A useful workshop addition for bending steel
by Geoff Merryweather
This project started when a wooden gate beside the house fell apart.
After ignoring it for ﬁve years, I now have to do something about it. I had a few short lengths of 40 mm x 40 mm x 3 mm steel hollow section (SHS) from the scrapyard and a zero budget, so it was obvious what material I had to use to make a bow for the top of the gate.
I originally bought the 2.4-metre lengths of 40 mm x 40mm steel from Omega Metals (New and used steel) in Onehunga in Auckland. The scrappie sells a lot of new and good condition steel all for $1.60/kg and my project wouldn’t have happened at the retail price of steel so he is a great resource.
The steel I am using apparently used to hold big bags of sugar in place in containers at Chelsea Sugar and becomes surplus when the container is emptied. But making a curved top was more difﬁcult than my usual approach of bending a piece of steel around a wooden former.
The solution was to use the offcuts and a cheap bottle jack to make a set of rollers that can bend the material into wide arcs. Since I had to buy the $39 jack, the budget was well and truly blown. But this ring roller will be useful for future projects.
The most common method of bending pipe or box section is where a the pipe is pulled around a former. A former sets the bend radius and allows sharper bends than a roller.
By contrast, a roller allows large arcs which can vary along the length and is commonly used for arches, greenhouse frames, boat rails, etc. There are two main ways of making ring rollers. Either:
• the top roller is both the drive roller and is adjustable; or
• the adjustable pressure rollers and drive roller are separate.
I have made this second model. Most commercial rollers are like the former as it is more compact while the design I have is easier to make and to motorise later.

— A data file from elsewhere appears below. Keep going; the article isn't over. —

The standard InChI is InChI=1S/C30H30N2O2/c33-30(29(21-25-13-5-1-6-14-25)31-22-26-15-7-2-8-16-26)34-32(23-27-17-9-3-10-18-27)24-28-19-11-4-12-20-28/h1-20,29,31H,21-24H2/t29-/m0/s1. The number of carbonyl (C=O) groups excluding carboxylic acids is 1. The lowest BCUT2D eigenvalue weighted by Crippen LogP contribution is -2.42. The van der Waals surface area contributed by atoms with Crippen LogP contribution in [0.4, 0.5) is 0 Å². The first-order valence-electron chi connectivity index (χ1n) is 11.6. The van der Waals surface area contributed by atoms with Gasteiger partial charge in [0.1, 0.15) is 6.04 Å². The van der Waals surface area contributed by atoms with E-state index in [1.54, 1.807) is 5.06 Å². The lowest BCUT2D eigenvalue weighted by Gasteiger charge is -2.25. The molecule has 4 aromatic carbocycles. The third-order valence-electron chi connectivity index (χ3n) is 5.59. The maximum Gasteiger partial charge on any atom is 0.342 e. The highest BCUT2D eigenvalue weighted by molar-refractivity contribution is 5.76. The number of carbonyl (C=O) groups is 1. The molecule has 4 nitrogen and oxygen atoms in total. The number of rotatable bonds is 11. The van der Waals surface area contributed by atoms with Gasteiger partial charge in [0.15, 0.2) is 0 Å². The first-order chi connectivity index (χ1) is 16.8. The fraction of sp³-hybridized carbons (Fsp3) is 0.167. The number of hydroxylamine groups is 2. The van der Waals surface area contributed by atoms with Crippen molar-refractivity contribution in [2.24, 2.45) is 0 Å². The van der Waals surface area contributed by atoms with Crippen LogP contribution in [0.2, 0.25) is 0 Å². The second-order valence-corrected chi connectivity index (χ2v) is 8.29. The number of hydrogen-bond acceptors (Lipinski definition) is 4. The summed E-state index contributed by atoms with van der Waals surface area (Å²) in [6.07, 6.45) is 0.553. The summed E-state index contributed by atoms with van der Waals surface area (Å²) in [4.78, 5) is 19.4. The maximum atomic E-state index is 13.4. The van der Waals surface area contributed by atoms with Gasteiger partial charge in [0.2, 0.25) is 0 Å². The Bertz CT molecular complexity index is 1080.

The principle is the same as a set of sheet metal rolls, where one roller in a pyramid of three rollers is adjustable to put pressure onto the material while it is driven through the gap. In the case of my project here, a cheap six-tonne bottle jack is used to provide the pressure, using a sliding frame to hold a pair of rollers. The rollers are either pipe with bearings or solid steel.
As the material I wanted to bend was ﬂat, ﬂat-faced rollers were okay. But pipe or angle will need rollers machined to ﬁt the proﬁle. Richmond Wheel and Castor Co who once advertised in The Shed, listed pipe rollers to support pipes which look like they could be modiﬁed to suit pipe-rolling. My machine has several positions for the rollers which are adjustable by moving the pin to different holes. Having the rollers wider apart makes it easier to bend the material but the minimum bend radius is less and thin material is more likely to kink.
The rollers I have used in this case are 40 mm pipe although solid bar would last longer.
The 6004 bearings I used are sold in packets of 10 as ATV parts online ($65/10).
These bearings are 20 mm ID with a 42 mm OD and will ﬁ t into 40 mm pipe. (Sometimes you need to grind out the pipe’s welding seam. This is also a handy trick for other rollers in the workshop, say in a conveyor.) There is a lot of pressure on these axles so the bearings need to be robust. The 20 mm inside diameter seems to work well. While the bearings are overloaded, they won’t see much use and I still have the remainder of the packet when the installed bearings die.
Start by buying your jack as this will set the minimum width of the rollers.
My jack is six tonne and just under 110 mm wide. Six tonne is plenty and a smaller one—four tonne or maybe even less— would be perfectly adequate.
The frame that holds the pressure rollers is a robust, open-topped frame made from 90 mm x 6 mm ﬂat steel sides and angle for the ends. A ﬂat plate is welded on the bottom for the jack to bear against. This was originally two layers of the 90 mm x 6 mm ﬂat steel but it bowed in use, so I have since reinforced it with an extra piece of 50 mm x 8 mm ﬂ at inside.
Mark out the holes and tack or clamp the two sides together to drill them as one, so the holes line up. Clamp the side plates and the angle that form the end of the frame together and put a 20 mm bar through each of the holes to keep everything in line before you tack-weld the frame together. It is important that the rollers are parallel and square to the sides when it is ﬁnished, otherwise the metal being bent will tend to corkscrew to one side, so check this carefully as you go.
When you weld this up, chock the top opening so it doesn’t distort as the metal heats up—you need to have the sides parallel and ﬂ at so it can move without rocking. If it does pull in, then use a press or a soft-faced hammer to knock it square so the rollers ﬁt in easily without slop or rubbing on the sides